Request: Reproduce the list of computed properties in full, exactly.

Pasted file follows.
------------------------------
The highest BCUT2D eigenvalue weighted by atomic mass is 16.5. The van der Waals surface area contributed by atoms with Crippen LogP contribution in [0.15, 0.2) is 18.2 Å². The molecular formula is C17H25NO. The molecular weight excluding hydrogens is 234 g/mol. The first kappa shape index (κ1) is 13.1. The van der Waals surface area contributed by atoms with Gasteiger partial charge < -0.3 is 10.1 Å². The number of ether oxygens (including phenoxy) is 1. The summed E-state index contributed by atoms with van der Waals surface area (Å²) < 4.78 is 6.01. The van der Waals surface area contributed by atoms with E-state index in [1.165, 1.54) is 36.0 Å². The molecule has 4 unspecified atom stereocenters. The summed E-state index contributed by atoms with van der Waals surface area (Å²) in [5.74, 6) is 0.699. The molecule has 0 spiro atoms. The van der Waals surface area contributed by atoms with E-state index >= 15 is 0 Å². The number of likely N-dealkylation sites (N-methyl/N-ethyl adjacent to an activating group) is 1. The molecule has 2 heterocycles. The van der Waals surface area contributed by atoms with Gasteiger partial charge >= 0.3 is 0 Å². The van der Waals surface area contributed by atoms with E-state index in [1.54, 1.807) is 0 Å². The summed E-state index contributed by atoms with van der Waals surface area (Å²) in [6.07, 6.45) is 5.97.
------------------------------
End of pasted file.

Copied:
The highest BCUT2D eigenvalue weighted by atomic mass is 16.5. The van der Waals surface area contributed by atoms with Crippen LogP contribution in [0.15, 0.2) is 18.2 Å². The molecular formula is C17H25NO. The molecular weight excluding hydrogens is 234 g/mol. The first kappa shape index (κ1) is 13.1. The van der Waals surface area contributed by atoms with Gasteiger partial charge < -0.3 is 10.1 Å². The number of ether oxygens (including phenoxy) is 1. The summed E-state index contributed by atoms with van der Waals surface area (Å²) < 4.78 is 6.01. The van der Waals surface area contributed by atoms with E-state index in [1.165, 1.54) is 36.0 Å². The molecule has 4 unspecified atom stereocenters. The summed E-state index contributed by atoms with van der Waals surface area (Å²) in [5.74, 6) is 0.699. The molecule has 0 spiro atoms. The van der Waals surface area contributed by atoms with E-state index >= 15 is 0 Å². The number of likely N-dealkylation sites (N-methyl/N-ethyl adjacent to an activating group) is 1. The molecule has 2 heterocycles. The van der Waals surface area contributed by atoms with Gasteiger partial charge >= 0.3 is 0 Å². The van der Waals surface area contributed by atoms with E-state index in [1.54, 1.807) is 0 Å². The summed E-state index contributed by atoms with van der Waals surface area (Å²) in [6.07, 6.45) is 5.97.